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                    • pete

                      pete Growing a bit of this and a bit of that....

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                      It's all about feeding, yes I agree soil based has more staying power, but as I say, not easy to find soil based ericaceous compost around here, only seen it in one place.

                      I grow camellias in what is basically neutral conditions, in my garden, and without some help they do show signs of chlorosis, as I see often around here in other peoples gardens also, so I tend to think they do need slightly acid conditions.

                      Adding sulphur really is a pain, I've tried it in the garden for years, even sulphur chips that are supposed to have longer lasting effects, but not something worthwhile long term in my opinion.

                      I'm also growing a couple of Rhodos in the same area.
                      They look the best ever this year, been throwing all my windfall apples under them for the last two years.:biggrin:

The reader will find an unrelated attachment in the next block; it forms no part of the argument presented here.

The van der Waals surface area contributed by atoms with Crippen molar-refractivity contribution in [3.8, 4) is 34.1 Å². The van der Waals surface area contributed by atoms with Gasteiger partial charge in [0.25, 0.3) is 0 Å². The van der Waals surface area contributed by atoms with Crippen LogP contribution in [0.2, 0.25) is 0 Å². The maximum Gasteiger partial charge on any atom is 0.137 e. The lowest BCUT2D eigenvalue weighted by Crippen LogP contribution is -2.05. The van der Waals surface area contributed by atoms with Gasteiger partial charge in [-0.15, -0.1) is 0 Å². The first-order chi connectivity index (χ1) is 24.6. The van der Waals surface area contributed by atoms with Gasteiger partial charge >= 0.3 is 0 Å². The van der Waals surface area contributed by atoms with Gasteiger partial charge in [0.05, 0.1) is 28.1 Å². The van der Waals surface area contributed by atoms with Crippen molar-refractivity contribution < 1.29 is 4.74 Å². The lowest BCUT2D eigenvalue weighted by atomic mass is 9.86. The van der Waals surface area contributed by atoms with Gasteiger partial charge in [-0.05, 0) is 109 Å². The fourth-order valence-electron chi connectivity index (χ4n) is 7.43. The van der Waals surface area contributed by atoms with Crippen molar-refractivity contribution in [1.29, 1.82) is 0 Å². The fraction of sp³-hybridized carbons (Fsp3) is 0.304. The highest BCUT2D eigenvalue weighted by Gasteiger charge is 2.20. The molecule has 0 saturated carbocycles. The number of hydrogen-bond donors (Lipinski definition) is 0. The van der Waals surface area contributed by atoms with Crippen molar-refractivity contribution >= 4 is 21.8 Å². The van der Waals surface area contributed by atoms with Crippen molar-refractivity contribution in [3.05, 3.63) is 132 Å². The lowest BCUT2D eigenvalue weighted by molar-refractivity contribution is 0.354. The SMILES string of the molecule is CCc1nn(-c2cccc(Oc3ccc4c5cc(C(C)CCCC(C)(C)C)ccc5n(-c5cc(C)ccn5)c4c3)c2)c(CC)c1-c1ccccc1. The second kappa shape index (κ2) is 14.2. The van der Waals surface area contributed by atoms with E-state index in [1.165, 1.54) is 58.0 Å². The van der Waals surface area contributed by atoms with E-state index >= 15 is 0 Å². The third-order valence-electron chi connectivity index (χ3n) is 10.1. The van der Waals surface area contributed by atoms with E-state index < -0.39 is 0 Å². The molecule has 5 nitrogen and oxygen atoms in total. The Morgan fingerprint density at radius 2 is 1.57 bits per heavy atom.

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                      • Gail_68

                        Gail_68 Beauty blooms in the garden as well as the heart.

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                        Hi @Sally Parker I brought a white camellia from a garden centre but more matured but I did get ericaceous compost which other members have stated..as I always ask the staff at the garden centres the best compost for the plant and I brought the pot they said it would last in for a couple of years...it only did a year in it as it was out growing it.
                        When I added it in to the garden it had the ericaceous all around it besides normal soil...I would personally do as members have stated a pot smaller and also ericaceous, as it would be a shame to lose the plant as it looks lovely and healthy :)

                        Mine in it's pot when first brought.

                        SDC15530.JPG

                        Moved to the garden and flower buds getting reading for 2018

                        SDC13182.JPG


                        Now this year after full flowering and new leaves developing

                        20180510_140114.jpg


                         
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                        • Sally Parker

                          Sally Parker Gardener

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                          Yours looks lovely Gail_68 :)